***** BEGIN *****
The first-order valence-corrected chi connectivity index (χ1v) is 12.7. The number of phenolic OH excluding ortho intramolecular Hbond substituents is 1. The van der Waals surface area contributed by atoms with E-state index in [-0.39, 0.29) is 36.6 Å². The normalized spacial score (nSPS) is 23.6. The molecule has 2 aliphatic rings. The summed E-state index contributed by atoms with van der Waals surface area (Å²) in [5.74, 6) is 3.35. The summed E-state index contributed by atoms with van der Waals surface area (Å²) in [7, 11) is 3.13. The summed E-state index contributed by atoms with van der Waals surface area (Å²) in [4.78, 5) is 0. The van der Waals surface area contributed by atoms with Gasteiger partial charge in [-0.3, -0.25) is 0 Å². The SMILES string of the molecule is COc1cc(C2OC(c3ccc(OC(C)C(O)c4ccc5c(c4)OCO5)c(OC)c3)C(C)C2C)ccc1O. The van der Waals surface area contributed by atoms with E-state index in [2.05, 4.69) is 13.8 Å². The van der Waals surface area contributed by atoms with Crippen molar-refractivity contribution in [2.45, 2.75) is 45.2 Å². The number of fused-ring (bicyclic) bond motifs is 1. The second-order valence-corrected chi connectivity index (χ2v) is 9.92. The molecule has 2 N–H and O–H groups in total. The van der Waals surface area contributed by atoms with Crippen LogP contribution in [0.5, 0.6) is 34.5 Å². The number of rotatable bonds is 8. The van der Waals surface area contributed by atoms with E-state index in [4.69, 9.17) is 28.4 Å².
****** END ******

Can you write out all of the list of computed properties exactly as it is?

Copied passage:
The first-order valence-corrected chi connectivity index (χ1v) is 12.7. The number of phenolic OH excluding ortho intramolecular Hbond substituents is 1. The van der Waals surface area contributed by atoms with E-state index in [-0.39, 0.29) is 36.6 Å². The normalized spacial score (nSPS) is 23.6. The molecule has 2 aliphatic rings. The summed E-state index contributed by atoms with van der Waals surface area (Å²) in [5.74, 6) is 3.35. The summed E-state index contributed by atoms with van der Waals surface area (Å²) in [7, 11) is 3.13. The summed E-state index contributed by atoms with van der Waals surface area (Å²) in [4.78, 5) is 0. The van der Waals surface area contributed by atoms with Gasteiger partial charge in [-0.3, -0.25) is 0 Å². The SMILES string of the molecule is COc1cc(C2OC(c3ccc(OC(C)C(O)c4ccc5c(c4)OCO5)c(OC)c3)C(C)C2C)ccc1O. The van der Waals surface area contributed by atoms with E-state index in [2.05, 4.69) is 13.8 Å². The van der Waals surface area contributed by atoms with Crippen molar-refractivity contribution in [2.45, 2.75) is 45.2 Å². The number of fused-ring (bicyclic) bond motifs is 1. The second-order valence-corrected chi connectivity index (χ2v) is 9.92. The molecule has 2 N–H and O–H groups in total. The van der Waals surface area contributed by atoms with Crippen LogP contribution in [0.5, 0.6) is 34.5 Å². The number of rotatable bonds is 8. The van der Waals surface area contributed by atoms with E-state index in [4.69, 9.17) is 28.4 Å².